How far would you go to be with the love of your life? That’s the big question for the two main characters in “Cold War”. This is the latest film from director Pawel Pawlikowski. He helmed 2013’s “Ida”, which won the Oscar for Best Foreign-Language Film.
“Cold War” is 2018’s Academy Award entry from Poland, and it deserves strong consideration. This is a subtly effective and icy romance set in an unstrung period of history.
The story spans 15 years, beginning in 1949. Wiktor (played by Tomasz Kot) is a freelance musical director, independent both professionally and politically. He’s casting raw Polish singers and dancers for a traveling stage show. The show’s producers are looking to bolster Poland’s patriotic sense following WWII.
Young Zuzanna (Joanna Kulig) has a mysterious past, a passable voice and a captivating aura. She auditions and instantly catches Wiktor’s eye. Early on, Zuzanna asks Wiktor if he’s attracted to her talent… or everything else. Both they (and we) clearly know the answer.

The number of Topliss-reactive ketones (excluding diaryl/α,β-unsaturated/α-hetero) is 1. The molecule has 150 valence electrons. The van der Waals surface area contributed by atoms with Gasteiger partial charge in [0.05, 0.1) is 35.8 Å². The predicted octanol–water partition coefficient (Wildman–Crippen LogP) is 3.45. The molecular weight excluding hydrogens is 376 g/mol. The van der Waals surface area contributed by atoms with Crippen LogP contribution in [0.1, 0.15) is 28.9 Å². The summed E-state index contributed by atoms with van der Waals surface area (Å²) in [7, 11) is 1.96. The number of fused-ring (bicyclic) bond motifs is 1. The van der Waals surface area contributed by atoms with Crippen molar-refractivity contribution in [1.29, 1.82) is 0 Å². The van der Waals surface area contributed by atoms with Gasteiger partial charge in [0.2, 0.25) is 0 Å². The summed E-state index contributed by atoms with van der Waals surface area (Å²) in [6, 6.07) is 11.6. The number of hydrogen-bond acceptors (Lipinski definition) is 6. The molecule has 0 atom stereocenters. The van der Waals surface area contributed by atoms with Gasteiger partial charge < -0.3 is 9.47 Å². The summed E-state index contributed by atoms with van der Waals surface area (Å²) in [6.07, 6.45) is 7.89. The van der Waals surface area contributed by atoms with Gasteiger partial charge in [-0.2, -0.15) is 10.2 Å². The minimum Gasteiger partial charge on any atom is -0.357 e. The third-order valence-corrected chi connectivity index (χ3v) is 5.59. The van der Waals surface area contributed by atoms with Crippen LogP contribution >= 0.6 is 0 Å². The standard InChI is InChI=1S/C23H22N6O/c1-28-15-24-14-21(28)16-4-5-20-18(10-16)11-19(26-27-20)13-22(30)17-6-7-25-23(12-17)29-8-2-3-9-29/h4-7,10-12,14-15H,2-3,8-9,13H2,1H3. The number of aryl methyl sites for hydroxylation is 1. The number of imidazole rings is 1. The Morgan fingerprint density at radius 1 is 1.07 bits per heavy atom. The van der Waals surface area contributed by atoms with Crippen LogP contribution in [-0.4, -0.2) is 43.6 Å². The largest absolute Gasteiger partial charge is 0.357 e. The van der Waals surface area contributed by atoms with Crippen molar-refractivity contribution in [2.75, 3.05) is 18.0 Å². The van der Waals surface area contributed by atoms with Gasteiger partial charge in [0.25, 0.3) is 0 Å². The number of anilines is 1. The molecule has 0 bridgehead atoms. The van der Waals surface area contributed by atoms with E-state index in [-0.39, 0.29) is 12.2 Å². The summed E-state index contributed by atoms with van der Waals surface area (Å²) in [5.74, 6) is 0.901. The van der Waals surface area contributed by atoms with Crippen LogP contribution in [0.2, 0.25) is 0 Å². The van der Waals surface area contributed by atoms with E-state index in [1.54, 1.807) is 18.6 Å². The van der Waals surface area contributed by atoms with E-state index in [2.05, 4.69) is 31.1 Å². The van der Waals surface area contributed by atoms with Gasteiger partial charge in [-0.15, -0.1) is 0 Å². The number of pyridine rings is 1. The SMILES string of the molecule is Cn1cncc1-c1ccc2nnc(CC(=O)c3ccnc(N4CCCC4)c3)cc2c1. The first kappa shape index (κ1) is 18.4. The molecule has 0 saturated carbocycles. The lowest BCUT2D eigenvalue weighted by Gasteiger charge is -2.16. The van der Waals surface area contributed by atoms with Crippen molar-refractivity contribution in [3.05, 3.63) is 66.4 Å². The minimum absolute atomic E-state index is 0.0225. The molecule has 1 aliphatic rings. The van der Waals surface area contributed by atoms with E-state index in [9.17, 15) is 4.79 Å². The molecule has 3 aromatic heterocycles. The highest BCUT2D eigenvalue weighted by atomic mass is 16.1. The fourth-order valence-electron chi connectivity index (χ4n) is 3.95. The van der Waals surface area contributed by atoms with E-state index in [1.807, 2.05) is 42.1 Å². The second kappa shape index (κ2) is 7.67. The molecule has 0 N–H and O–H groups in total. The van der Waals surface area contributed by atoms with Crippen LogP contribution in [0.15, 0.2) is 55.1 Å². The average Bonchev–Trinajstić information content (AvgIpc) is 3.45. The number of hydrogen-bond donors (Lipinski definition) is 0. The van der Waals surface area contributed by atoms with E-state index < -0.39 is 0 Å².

Over the next decade and a half we watch as this couple struggles to keep their relationship alive and their careers afloat, while dealing with the political turmoil of Europe at the time. Borders and barbed-wire barricades that are keeping regular citizens separated cannot prevent Wiktor and Zuzanna from being together. But there’s a price to be paid for their love.
Unlike many American romances that would forcefully reinforce this element, “Cold War” doesn’t sensationalize the threats these two face. The passion Wiktor and Zuzanna (who eventually goes by the stage name “Zulu”) have for each other is palpable, never coming across as overly dramatic.
Pawlikowski’s script is fairly standard, but it allows the work of the two leads and the inspired musical performances to take center stage. A variety of songs and dance sequences are performed by Kulig, her accompanying ensembles and random townspeople cast as extras.
“Cold War” squeezes a sweeping, gritty saga into less than 90 minutes. There is some abrupt editing and a few time jumps, which allow us to fill in the gaps. And Pawilkowski deserves extra credit for making Kot and Kulig actually look 15 years older by the end of the film. This adds to the authenticity – and is another element most American filmmakers simply don’t bother with.
Presented in beautifully stark and symbolic black and white, “Cold War” should not be ignored.
On The Official LCJ Report Card, “Cold War” gets a B+.
‘Cold War’ opens in select theaters on December 21st. Running Time: 88 min.